Tech Talk

PowerShell and Malicious O365 Email Rules

~ by Britton Manahan

Introduction

Everyday more and more companies are taking advantage of the benefits offered by cloud-based solutions. Security for these different cloud services is often misunderstood, and threat actors have taken notice. One of the most common cloud offerings is Office 365 (O365), and information security professionals have witnessed a prolific rise in O365 email compromises this year. For threat actors, O365 presents an enticing mix of potentially sensitive information and weak default security. The Crypsis Group has put together a list of O365 Security best practices based on findings from our O365 compromise investigations.

Malicious O365 Email Rules

This blog post and accompanying PowerShell script focus on one of the post exploitation actions a threat actor can take after compromising an O365 email account: malicious email rule creation. By creating email rules to forward or hide emails for viewing later, a threat actor can continue to easily harvest sensitive information after an initial compromise. Two of the most common types of Malicious O365 email rules that Crypsis consultants have observed are in the following formats:

Forwarding Email Rule   Forwarding Email Rule

Mark as Read and Delete Email Rule Mark as Read and Delete Email Rule

The first of these email rules automatically forwards emails matching the criteria to an external email address. It allows an attacker to continue to collect valuable data without having to log in but stands out quickly in a search based on external email addresses. In contrast, the second rule hides emails in plain sight inside the user’s deleted items folder. By marking them “read”, the number of unread emails for the folder will remain the same. If a threat actor begins a new email chain, they can use this technique to attempt to hide responses from the mailbox owner and continue the conversation. The threat actor will need continued access to the mailbox in order to utilize this method.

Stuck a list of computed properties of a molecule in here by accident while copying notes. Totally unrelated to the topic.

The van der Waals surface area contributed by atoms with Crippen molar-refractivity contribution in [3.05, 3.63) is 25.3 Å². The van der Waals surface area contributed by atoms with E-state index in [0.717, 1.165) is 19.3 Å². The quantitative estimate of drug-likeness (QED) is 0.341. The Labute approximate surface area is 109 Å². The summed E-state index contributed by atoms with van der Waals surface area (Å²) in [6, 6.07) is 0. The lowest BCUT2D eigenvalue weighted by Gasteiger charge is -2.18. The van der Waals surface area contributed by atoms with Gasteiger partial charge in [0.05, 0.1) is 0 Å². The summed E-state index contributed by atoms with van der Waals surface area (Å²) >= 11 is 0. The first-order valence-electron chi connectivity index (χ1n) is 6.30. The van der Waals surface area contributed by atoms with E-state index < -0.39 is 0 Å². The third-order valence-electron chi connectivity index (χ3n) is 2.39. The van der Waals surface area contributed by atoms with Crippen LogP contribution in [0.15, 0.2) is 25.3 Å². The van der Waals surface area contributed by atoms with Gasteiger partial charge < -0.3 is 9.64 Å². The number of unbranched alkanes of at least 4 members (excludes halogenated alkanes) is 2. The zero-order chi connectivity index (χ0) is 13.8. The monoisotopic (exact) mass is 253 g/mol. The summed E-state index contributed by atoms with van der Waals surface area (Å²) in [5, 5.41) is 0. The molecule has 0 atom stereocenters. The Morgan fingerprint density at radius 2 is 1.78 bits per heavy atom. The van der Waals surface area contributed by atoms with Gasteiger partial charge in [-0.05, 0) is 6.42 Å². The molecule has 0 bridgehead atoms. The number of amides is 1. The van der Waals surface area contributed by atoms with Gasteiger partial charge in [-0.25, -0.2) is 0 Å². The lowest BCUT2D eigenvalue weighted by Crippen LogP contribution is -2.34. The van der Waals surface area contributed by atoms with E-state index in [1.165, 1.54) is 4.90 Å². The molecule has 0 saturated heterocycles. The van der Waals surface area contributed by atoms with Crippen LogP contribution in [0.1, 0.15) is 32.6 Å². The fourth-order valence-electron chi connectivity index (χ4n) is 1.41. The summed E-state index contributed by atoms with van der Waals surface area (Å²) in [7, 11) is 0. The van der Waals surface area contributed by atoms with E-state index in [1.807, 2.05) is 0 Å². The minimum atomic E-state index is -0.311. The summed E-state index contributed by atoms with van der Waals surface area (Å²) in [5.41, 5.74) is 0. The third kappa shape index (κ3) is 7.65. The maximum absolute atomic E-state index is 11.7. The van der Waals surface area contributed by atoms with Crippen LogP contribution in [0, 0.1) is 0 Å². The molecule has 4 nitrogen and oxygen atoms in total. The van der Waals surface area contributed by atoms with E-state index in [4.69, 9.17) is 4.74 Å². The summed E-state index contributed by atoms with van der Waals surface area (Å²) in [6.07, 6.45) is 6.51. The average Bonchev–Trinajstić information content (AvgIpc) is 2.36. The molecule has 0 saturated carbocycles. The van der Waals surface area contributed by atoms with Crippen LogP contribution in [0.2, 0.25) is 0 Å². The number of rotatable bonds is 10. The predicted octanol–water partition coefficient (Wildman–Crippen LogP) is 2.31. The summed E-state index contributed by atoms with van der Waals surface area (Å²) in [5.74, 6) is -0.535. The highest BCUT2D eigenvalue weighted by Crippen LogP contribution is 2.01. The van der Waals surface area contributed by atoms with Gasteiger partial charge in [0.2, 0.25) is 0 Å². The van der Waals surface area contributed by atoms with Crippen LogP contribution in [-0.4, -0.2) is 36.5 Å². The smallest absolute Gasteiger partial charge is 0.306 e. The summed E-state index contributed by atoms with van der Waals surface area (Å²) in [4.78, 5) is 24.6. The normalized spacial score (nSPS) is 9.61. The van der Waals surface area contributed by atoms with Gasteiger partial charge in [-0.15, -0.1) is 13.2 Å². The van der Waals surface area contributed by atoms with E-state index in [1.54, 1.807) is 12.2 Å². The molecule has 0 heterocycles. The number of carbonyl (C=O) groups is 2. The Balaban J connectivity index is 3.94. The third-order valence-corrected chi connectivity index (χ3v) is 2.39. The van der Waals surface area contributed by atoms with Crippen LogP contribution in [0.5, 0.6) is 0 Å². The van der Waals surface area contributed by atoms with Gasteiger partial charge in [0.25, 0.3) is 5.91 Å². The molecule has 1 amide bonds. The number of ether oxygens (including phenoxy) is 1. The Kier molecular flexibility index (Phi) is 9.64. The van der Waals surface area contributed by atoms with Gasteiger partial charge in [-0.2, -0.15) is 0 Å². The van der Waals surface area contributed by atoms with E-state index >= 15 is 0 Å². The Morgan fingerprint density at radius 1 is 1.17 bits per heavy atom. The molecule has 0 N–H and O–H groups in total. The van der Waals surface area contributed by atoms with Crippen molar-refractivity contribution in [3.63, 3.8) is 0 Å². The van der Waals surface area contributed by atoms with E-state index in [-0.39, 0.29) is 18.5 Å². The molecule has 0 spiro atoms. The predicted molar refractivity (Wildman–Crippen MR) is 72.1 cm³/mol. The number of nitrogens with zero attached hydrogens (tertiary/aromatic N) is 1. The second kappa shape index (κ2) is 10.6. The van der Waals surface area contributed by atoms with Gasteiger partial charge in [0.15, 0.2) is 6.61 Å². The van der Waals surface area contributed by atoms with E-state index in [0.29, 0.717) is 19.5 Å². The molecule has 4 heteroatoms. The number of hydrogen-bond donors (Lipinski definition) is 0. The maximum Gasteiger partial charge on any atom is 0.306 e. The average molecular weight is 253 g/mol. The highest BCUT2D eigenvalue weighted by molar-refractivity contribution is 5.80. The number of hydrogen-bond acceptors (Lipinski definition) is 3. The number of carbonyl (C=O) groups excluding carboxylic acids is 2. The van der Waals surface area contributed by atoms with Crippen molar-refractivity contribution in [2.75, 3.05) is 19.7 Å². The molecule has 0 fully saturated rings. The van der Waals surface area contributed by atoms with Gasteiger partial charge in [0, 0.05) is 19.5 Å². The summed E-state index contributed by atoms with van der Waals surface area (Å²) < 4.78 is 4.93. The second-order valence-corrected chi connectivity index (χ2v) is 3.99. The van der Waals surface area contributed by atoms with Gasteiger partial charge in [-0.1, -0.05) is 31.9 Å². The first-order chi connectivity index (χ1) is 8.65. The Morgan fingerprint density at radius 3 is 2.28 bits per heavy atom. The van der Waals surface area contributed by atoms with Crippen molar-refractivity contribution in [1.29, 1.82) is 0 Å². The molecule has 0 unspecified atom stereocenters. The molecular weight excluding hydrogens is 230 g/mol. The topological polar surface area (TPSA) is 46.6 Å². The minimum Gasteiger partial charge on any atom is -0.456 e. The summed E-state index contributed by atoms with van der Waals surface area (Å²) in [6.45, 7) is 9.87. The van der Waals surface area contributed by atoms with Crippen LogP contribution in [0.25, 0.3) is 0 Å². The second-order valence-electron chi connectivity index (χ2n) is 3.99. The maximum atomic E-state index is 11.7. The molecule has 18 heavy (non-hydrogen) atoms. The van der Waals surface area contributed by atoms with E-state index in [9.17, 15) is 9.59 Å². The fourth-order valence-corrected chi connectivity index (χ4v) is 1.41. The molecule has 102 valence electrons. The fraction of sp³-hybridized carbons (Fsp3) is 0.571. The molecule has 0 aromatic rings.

O365 PowerShell Cmdlets

Microsoft provides a number of O365 PowerShell cmdlets to automate different management and security functionality. At first glance, this would appear to present a painfully simple solution for automating the task of collecting current email rules. There is both a cmdlet for enumerating all mailboxes (Get-Mailbox) and inbox rules for a given mailbox (Get-InboxRule). The following For loop around Get-InboxRule that uses each value returned by Get-Mailbox will work for smaller environments.
$mbs = get-mailbox
ForEach($mb in $mbs)

{

$rules = get-InboxRule -Mailbox $mb.Name

}
However, there are a number of factors that need to be considered when pulling rules from larger environments (Running PowerShell cmdlets for large numbers of users in Office 365).  These include:
  • Longer running O365 PSSessions can often break, requiring the ability to re-create a session without losing progress.
  • Avoiding triggering cmdlet throttling, which is an automatic resource protection mechanism built into O365.
  • Cmdlets that involve large data sets can generate an I/O timeout error.

The broken O365 PSSession issue can be solved by keeping calls to O365 cmdlets inside a try\catch exception handing block combined with validation of an active open O365 PSSession. Broken PSSession

The code above will detect if an active Microsoft.Exchange PSSession is present in the current PowerShell instance.  If one is not found, the script will loop on a ping test for outlook.office365.com until network connectivity is confirmed. After that, it’s a simple process to automatically recreate the PSSession with the credential object created and used earlier. However, if multifactor authenication (MFA) has been applied to the account, the user will need to go through the MFA process again. Broken PSSession Detection and Re-creation   Broken PSSession Detection